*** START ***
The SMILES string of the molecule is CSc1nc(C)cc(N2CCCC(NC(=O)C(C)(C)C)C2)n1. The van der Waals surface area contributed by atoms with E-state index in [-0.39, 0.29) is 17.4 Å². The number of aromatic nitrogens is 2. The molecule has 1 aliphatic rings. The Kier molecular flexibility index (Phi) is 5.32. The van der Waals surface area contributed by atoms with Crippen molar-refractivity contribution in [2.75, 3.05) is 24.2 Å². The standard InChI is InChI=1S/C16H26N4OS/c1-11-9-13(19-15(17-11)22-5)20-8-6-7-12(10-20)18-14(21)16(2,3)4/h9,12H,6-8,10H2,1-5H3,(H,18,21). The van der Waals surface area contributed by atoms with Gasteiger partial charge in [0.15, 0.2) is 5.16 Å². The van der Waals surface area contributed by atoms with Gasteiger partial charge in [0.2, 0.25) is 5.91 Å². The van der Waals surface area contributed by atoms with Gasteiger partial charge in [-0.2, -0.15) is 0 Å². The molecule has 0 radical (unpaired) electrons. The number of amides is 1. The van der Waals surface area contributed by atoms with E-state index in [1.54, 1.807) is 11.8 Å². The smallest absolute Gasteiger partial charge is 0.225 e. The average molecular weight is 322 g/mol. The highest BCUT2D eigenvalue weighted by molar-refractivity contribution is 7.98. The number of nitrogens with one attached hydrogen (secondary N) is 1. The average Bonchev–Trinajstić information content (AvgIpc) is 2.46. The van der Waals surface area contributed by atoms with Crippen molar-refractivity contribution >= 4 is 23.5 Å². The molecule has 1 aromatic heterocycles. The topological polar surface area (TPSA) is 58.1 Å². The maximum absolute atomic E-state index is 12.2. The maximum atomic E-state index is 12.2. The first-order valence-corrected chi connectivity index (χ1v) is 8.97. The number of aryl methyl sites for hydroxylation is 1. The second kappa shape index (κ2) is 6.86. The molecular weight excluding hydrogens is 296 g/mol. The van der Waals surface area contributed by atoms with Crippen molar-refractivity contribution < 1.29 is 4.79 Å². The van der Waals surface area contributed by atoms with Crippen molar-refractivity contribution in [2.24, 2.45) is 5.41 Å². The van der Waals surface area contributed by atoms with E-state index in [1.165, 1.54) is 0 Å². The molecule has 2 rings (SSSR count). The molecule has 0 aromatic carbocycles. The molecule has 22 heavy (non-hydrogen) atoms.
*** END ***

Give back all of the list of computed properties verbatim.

The SMILES string of the molecule is CSc1nc(C)cc(N2CCCC(NC(=O)C(C)(C)C)C2)n1. The van der Waals surface area contributed by atoms with E-state index in [-0.39, 0.29) is 17.4 Å². The number of aromatic nitrogens is 2. The molecule has 1 aliphatic rings. The Kier molecular flexibility index (Phi) is 5.32. The van der Waals surface area contributed by atoms with Crippen molar-refractivity contribution in [2.75, 3.05) is 24.2 Å². The standard InChI is InChI=1S/C16H26N4OS/c1-11-9-13(19-15(17-11)22-5)20-8-6-7-12(10-20)18-14(21)16(2,3)4/h9,12H,6-8,10H2,1-5H3,(H,18,21). The van der Waals surface area contributed by atoms with Gasteiger partial charge in [0.15, 0.2) is 5.16 Å². The van der Waals surface area contributed by atoms with Gasteiger partial charge in [0.2, 0.25) is 5.91 Å². The van der Waals surface area contributed by atoms with Gasteiger partial charge in [-0.2, -0.15) is 0 Å². The molecule has 0 radical (unpaired) electrons. The number of amides is 1. The van der Waals surface area contributed by atoms with E-state index in [1.54, 1.807) is 11.8 Å². The smallest absolute Gasteiger partial charge is 0.225 e. The average molecular weight is 322 g/mol. The highest BCUT2D eigenvalue weighted by molar-refractivity contribution is 7.98. The number of nitrogens with one attached hydrogen (secondary N) is 1. The average Bonchev–Trinajstić information content (AvgIpc) is 2.46. The van der Waals surface area contributed by atoms with Crippen molar-refractivity contribution >= 4 is 23.5 Å². The molecule has 1 aromatic heterocycles. The topological polar surface area (TPSA) is 58.1 Å². The maximum absolute atomic E-state index is 12.2. The maximum atomic E-state index is 12.2. The first-order valence-corrected chi connectivity index (χ1v) is 8.97. The number of aryl methyl sites for hydroxylation is 1. The second kappa shape index (κ2) is 6.86. The molecular weight excluding hydrogens is 296 g/mol. The van der Waals surface area contributed by atoms with Crippen molar-refractivity contribution < 1.29 is 4.79 Å². The van der Waals surface area contributed by atoms with Crippen molar-refractivity contribution in [2.24, 2.45) is 5.41 Å². The van der Waals surface area contributed by atoms with E-state index in [1.165, 1.54) is 0 Å². The molecule has 2 rings (SSSR count). The molecule has 0 aromatic carbocycles. The molecule has 22 heavy (non-hydrogen) atoms.